Based on reports, unemployment and poverty, which have plagued Nigeria, are major factors that fuel these investment scams.
According to data from the World Poverty Clock, a web tool produced by the World Data Lab, the number of people living in extreme poverty in Nigeria rose from 86.9 million in 2018 to 93.7 million in 2019.
This positioned Nigeria among nations with the highest number of people living in extreme poverty across the world.
Also, data from the World Bank revealed that around four in 10 Nigerians live in poverty, while millions more are vulnerable to fall below the poverty line, as growth remains slow and not inclusive.
Similar data released by the National Bureau of Statistics stated that the population of the unemployed in Nigeria during the last quarter of 2020 stood at 33.3 per cent, an increase of 6.2 per cent compared to the 27.1 per cent of the second quarter.
The report placed Nigeria at the number three position among countries with the highest number of unemployed people in the world.
Social critics and financial analysts have averred that the alarming proliferation of fraudulent investment platforms in recent times and the scramble to key into them were invariably linked to greed, which is most times fuelled by unemployment and poverty.
According to the Chairman, Health Assur Limited, Abimbade Adeshina, technically, people who invest in unregistered schemes with unrealistic RoI are driven by greed. “Those going into it do so due to greed. When you meet your waterloo, you are on your own,” the stockbroker added.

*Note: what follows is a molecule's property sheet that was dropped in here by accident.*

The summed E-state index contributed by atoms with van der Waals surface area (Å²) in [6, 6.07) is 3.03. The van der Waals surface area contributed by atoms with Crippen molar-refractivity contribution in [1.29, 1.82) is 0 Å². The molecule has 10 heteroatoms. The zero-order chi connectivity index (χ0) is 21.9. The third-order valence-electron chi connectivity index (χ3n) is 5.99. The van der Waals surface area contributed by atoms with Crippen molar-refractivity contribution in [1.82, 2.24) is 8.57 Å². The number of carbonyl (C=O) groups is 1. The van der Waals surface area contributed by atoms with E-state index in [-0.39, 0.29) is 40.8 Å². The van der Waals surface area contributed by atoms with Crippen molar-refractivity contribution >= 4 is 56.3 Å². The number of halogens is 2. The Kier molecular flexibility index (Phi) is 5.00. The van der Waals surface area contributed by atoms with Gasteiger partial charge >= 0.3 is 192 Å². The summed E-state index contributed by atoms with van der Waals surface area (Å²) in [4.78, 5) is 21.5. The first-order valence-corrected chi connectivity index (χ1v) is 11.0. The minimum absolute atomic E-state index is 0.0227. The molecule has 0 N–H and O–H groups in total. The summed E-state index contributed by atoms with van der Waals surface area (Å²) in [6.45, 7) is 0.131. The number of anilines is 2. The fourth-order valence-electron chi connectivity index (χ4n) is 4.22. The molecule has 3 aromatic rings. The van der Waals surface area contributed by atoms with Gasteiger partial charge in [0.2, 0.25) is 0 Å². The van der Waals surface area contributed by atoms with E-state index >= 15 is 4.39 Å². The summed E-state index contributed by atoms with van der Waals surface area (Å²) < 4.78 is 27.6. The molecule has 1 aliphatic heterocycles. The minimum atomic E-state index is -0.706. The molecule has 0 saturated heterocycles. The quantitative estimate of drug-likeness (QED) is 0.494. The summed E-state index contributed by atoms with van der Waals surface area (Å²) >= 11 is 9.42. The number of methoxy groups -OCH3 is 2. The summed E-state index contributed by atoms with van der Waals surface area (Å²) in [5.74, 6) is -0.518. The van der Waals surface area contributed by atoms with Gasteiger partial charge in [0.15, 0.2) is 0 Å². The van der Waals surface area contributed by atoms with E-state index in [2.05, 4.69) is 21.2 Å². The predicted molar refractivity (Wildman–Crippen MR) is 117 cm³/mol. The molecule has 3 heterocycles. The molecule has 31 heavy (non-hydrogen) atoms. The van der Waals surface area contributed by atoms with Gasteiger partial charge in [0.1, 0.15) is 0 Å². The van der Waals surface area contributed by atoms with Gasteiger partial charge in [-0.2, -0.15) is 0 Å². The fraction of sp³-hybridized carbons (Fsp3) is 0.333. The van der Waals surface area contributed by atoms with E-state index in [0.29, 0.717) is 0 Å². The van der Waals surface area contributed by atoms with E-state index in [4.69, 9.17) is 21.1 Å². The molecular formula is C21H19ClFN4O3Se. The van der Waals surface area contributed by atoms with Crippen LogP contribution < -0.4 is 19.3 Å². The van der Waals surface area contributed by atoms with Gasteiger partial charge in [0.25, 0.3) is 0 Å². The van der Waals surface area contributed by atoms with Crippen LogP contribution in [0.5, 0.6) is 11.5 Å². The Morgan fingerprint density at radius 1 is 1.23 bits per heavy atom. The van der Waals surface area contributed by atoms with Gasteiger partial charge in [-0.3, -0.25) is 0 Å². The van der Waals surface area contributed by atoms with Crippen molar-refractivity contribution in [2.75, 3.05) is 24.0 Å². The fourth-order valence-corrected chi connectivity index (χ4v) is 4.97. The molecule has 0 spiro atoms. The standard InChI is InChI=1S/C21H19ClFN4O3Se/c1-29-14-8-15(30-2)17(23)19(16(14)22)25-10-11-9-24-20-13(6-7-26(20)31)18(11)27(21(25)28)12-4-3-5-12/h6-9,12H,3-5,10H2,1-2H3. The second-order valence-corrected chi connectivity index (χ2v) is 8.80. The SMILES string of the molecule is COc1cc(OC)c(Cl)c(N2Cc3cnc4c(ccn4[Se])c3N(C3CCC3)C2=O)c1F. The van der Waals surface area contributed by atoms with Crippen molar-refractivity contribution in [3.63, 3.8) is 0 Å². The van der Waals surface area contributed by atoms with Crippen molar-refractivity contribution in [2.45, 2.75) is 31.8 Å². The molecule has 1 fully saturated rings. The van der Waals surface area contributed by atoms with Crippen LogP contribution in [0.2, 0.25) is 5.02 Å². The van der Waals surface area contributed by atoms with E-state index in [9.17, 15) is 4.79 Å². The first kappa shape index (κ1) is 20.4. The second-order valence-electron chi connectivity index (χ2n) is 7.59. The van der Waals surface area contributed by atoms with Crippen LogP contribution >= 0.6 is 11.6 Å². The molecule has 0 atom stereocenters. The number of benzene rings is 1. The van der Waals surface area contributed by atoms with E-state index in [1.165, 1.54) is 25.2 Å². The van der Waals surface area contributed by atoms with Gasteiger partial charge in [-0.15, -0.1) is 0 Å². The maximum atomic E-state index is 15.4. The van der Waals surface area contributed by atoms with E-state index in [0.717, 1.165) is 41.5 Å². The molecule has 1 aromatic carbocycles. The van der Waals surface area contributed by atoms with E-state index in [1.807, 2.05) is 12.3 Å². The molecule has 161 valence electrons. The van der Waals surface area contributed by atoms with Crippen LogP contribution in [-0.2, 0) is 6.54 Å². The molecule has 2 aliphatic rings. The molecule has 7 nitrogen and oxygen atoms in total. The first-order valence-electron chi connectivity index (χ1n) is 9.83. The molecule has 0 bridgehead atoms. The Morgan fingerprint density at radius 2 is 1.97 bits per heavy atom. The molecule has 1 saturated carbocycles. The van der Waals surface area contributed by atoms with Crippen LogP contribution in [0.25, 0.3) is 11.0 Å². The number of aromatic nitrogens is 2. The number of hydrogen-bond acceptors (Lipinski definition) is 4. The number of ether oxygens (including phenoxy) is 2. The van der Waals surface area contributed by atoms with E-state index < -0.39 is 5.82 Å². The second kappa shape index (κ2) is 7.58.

Sadly, the recent fleecing of Nigerians is coming years after members of the public were robbed blind through similar Ponzi schemes including the Mavrodi Mundial Moneybox or MMM. From all indications, it seemed Nigerians have not learnt any lessons from the past.
Colossal sums lost to fraudulent schemes
According to an Annual Report of the Nigeria Electronic Fraud Forum, the Nigerian investing public lost N11.9bn to the MMM and over N28.7bn was invested in the scheme between June and December 2016.
The report further revealed that N28.7bn was the actual amount of money that passed through the Nigeria Inter-Bank Settlement System Plc and involved only 14 banks currently on the NIBSS Industry Anti-fraud System. The report noted that the loss could be much higher than the figures quoted.
The Managing Director of the Nigerian Deposit Insurance Corporation, Umaru Ibrahim, also revealed that an estimated three million Nigerians lost N18bn to the MMM between 2015 and 2016, while over N106bn was also lost by investors to the Nospecto scheme within the same period.
The Economic and Financial Crimes Commission said it was alarmed at the rate investment scams were thriving in the country despite the enforcement and public enlightenment interventions.
In a statement by its media head, Wilson Uwujaren, the anti-graft body noted that hapless citizens had lost and were still losing money, thus compounding the nation’s economic woes.
Greed validated by celebrities, social media influencers, comedians
While celebrities, comedians and social media influencers carelessly endorsed and raked in millions, citizens who love and blindly trusted their judgment, fell victims to the scams they promoted.
For years, these individuals have always been courted by promoters of these fraudulent schemes that see them as go-to for adverts and promotions. It is believed that the endorsement of any…